Shear hedges just prior to the onset of new growth. Shrubs that are not hedges can be pruned in a more natural form for less ongoing work. Cut long shoots extending out of bounds back to where they join another branch. If the shrub is an older, multi-stemmed shrub that lacks vigor and doesn’t bloom well, cut 20 percent of the oldest branches out at just above the soil line. Do this every year, and in five years you will have rejuvenated the entire bush without detracting from its overall appearance.

Prune roses that repeat bloom throughout the growing season. Wait to prune roses that bloom only in spring as well as any other spring-blooming shrubs and trees until after their bloom season is over. Depending on the type of rose you have, pruning can range from a moderate shearing to a severe cut back leaving only a few major stems and branches. Do some online research or contact a local rose expert to learn the details of how to prune the type of roses you have.

If you have woody ornamentals to plant, don’t delay any longer. The sooner you get them established, the better their chances of surviving the hot summer ahead. February is a popular time to plant roses. If you are going to purchase and plant bare-root roses, do so early in the month to give them a good chance at survival. Container-grown roses, like other shrubs and trees, can be planted at any time of the year but do best if planted between fall and early spring.

Fertilize young shrubs and trees to encourage faster growth by applying one or two cups of lawn-type fertilizer per inch of trunk diameter. Spread it evenly throughout a wide circular area, scratch it into the soil surface and water it in well. Replenish mulch around shrubs and tree in as wide an area as is practical for the site.

Fruits and Nuts

February Texas Checklist | Vego Garden

Go through your fruit trees and grape vines to check for fruit left dried and hanging on the tree or on the ground. Remove it from the orchard to remove a source of potential disease infection when the new crop comes on in spring.

This is the time to complete your fruit and nut-pruning chores. Pecans are pruned primarily when they are young trees to train them. Once they get older, pruning is often not practical in a home planting, but it is often necessary to remove dead and broken limbs both in winter and during the course of the season.

Apples, pears, peaches, plums and grapes require training when young and annual pruning when they get older. Persimmons, jujubes and citrus need minimal pruning. Figs need little if any pruning, although you may be removing dead branches killed by freezes. Blueberries won’t need much pruning until they get older and then you can start the five-year rejuvenation schedule mentioned for ornamental shrubs above.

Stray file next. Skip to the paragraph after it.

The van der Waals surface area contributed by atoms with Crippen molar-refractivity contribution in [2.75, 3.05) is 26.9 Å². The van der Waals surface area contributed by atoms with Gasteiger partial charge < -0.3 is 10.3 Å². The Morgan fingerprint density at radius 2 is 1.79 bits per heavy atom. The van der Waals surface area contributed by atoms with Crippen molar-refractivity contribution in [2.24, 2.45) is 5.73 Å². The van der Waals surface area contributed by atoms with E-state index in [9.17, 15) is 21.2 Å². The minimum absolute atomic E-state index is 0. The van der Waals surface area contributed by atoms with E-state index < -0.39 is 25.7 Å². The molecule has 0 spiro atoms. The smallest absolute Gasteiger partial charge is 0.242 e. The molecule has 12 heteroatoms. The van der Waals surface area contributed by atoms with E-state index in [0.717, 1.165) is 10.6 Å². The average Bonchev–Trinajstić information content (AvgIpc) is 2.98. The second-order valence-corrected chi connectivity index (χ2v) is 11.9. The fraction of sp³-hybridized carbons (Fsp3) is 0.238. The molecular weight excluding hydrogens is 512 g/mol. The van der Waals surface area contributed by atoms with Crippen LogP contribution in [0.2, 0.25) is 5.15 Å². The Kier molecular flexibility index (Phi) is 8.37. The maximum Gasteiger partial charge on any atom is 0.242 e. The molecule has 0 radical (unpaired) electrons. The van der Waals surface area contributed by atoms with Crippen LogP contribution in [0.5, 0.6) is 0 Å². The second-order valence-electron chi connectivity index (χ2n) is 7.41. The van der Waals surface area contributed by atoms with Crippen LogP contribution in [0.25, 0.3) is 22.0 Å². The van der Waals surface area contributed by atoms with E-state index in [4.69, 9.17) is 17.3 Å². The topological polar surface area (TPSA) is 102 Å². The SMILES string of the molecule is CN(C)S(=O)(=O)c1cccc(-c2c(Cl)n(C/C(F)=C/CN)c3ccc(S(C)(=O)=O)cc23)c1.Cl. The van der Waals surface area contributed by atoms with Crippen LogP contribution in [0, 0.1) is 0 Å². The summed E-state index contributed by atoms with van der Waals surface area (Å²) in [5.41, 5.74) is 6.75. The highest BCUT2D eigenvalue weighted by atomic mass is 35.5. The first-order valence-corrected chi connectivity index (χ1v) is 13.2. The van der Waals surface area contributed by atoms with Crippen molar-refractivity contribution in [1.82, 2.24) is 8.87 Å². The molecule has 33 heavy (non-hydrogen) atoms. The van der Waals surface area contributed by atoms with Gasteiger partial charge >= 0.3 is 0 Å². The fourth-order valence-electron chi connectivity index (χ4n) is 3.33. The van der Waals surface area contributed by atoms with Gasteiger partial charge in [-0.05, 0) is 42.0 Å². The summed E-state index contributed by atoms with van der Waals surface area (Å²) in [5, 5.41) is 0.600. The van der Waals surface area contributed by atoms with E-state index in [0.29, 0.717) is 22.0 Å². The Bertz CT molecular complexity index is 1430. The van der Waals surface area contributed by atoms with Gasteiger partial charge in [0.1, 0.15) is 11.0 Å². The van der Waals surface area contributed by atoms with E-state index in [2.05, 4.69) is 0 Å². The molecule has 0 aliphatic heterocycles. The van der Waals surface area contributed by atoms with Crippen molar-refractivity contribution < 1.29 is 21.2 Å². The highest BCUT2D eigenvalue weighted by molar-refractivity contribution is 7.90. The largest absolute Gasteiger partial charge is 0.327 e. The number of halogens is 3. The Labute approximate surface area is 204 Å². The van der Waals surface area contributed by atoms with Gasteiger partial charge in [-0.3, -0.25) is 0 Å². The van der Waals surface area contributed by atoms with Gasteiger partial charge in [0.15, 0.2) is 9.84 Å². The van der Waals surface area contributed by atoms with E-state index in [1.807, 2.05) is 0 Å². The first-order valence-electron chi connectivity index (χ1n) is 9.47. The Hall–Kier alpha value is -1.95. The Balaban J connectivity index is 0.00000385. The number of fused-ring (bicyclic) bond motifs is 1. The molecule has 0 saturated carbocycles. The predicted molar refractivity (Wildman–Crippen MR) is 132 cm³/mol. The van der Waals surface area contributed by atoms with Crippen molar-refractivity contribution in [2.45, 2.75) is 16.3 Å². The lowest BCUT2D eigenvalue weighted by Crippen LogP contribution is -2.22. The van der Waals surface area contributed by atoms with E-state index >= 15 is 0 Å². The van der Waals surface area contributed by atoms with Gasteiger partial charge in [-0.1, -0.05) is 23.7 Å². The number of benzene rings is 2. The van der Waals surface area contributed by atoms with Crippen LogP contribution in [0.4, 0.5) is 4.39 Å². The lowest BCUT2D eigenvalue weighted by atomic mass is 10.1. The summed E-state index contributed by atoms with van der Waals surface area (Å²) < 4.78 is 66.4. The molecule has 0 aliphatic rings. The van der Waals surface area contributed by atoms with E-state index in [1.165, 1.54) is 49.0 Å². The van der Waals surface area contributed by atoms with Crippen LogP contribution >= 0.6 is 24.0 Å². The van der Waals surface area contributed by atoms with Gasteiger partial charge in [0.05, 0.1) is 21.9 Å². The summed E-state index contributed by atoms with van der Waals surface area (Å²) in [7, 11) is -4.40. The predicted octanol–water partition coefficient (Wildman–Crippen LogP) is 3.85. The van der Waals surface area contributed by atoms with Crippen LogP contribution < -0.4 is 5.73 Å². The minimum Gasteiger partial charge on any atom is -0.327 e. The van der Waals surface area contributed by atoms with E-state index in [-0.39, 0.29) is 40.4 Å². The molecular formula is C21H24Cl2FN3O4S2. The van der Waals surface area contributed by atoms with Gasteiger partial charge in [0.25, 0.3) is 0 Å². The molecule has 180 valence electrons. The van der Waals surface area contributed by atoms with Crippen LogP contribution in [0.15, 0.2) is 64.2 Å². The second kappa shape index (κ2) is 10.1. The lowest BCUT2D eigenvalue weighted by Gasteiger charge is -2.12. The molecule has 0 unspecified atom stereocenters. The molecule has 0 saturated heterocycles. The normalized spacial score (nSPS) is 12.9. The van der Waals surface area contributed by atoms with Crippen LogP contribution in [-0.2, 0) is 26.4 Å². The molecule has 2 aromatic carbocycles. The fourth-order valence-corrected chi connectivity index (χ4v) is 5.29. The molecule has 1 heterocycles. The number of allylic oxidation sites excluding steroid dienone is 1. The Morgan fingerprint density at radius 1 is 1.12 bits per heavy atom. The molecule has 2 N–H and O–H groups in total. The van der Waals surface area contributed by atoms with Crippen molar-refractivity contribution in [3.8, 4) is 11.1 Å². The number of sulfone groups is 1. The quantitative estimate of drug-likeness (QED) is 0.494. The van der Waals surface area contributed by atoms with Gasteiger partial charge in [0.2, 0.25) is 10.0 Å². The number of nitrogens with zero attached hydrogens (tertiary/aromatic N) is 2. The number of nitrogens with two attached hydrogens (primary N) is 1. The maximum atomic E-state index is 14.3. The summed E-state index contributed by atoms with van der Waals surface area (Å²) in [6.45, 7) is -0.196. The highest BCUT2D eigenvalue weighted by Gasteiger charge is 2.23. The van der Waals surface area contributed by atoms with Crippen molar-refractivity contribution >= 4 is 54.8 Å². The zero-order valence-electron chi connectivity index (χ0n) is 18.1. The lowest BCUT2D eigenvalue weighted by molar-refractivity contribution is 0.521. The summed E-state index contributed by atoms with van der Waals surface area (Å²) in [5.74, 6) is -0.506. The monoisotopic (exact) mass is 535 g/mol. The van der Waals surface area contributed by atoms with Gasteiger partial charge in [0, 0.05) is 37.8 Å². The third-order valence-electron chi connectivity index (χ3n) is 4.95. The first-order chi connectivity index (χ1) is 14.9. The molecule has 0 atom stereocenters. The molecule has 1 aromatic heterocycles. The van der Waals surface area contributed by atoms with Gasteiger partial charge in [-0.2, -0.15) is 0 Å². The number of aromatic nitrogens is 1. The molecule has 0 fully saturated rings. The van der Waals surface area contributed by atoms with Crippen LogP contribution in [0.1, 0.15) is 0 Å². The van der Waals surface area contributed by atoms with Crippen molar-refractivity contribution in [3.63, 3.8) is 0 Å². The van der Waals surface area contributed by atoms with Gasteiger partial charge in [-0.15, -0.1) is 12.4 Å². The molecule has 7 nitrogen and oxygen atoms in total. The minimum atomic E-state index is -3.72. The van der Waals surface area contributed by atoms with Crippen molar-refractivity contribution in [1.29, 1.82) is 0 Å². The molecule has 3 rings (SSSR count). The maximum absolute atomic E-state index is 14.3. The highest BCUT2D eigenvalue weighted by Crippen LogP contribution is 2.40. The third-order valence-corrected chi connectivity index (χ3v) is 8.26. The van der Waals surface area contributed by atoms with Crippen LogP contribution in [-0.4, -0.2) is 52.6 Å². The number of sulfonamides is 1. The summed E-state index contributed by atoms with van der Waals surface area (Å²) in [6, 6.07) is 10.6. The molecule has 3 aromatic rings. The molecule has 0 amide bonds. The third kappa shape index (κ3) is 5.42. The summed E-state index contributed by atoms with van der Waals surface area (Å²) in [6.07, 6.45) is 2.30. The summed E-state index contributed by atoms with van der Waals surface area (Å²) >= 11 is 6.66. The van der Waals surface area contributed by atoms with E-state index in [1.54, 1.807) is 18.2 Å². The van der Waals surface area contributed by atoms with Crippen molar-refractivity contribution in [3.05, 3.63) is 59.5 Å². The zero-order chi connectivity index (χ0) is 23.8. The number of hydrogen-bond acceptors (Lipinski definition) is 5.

Keep your pruning equipment sharp as it makes pruning easier and tends to leave cleaner cuts that heal better. Read up on pruning each species you grow so your training and pruning decisions will be ones that make the tree stronger and more fruitful. It is still a good time to plant fruit and nut plants in the home orchard and landscape. Make sure to plant them at the same depth they were previously growing and allow plenty of room between plants for them to reach their mature size.

Before the new growth starts to push out, make a dormant oil application to fruit trees, especially if scale has been detected in the past. Don’t apply oil within a day of a freeze and keep the spray agitated as you apply it to prevent the oil and water from separating. Once blooms and leaves appear, it is too late to apply dormant oil, as it will burn the tender new growth.

Lawns and Groundcovers

February Texas Garden Checklist | Vego Garden

Continue to remove fallen leaves to allow grass good sun exposure. Winter weeds are starting to speed up their growth in warmer areas of the state. Now is a good time to do some hand pulling if your lawn is small. Broadleaf, post-emergence weed control products can damage turf when temperatures are in the upper 80s or higher, so there is a late-winter to early-spring window when they may be applied.

Keep in mind that they can damage broadleaf ornamental plants. Once the broadleaf winter weeds start blooming and setting seed, these products are not as effective in killing the weeds. So you may want to forgo the herbicide and focus on mowing, watering and fertilizing properly through the coming season to build a dense turf that chokes out most of its weed problems.

If your turf is thin, warm-season weed seeds will soon be germinating. Pre-emergence herbicides need to be applied prior to weed germination if they are to be effective. You need to select a product that works against the weeds you tend to have in your lawn, whether grassy or broadleaf weeds.

Pre-emergence products should be applied in early February in South Texas, about mid-month in the middle third of the state, and by late February in the northern third. Most require watering in with about a half-inch of irrigation following application, so read and follow the label carefully to avoid poor results or environmental damage.

Timely Tips

Check with your County Extension Office, local botanical gardens and garden centers to find out about upcoming classes and lectures. These are great ways to improve your skills, learn about new plants and meet other gardeners, too!

1 comment

  • Denise Paramore

    Any info you can send for vegetable gardening in Graniteville South Carolina would be great. I just moved here and am starting to get Vego raised beds but haven’t done much gardening here. Orginally from Seattle.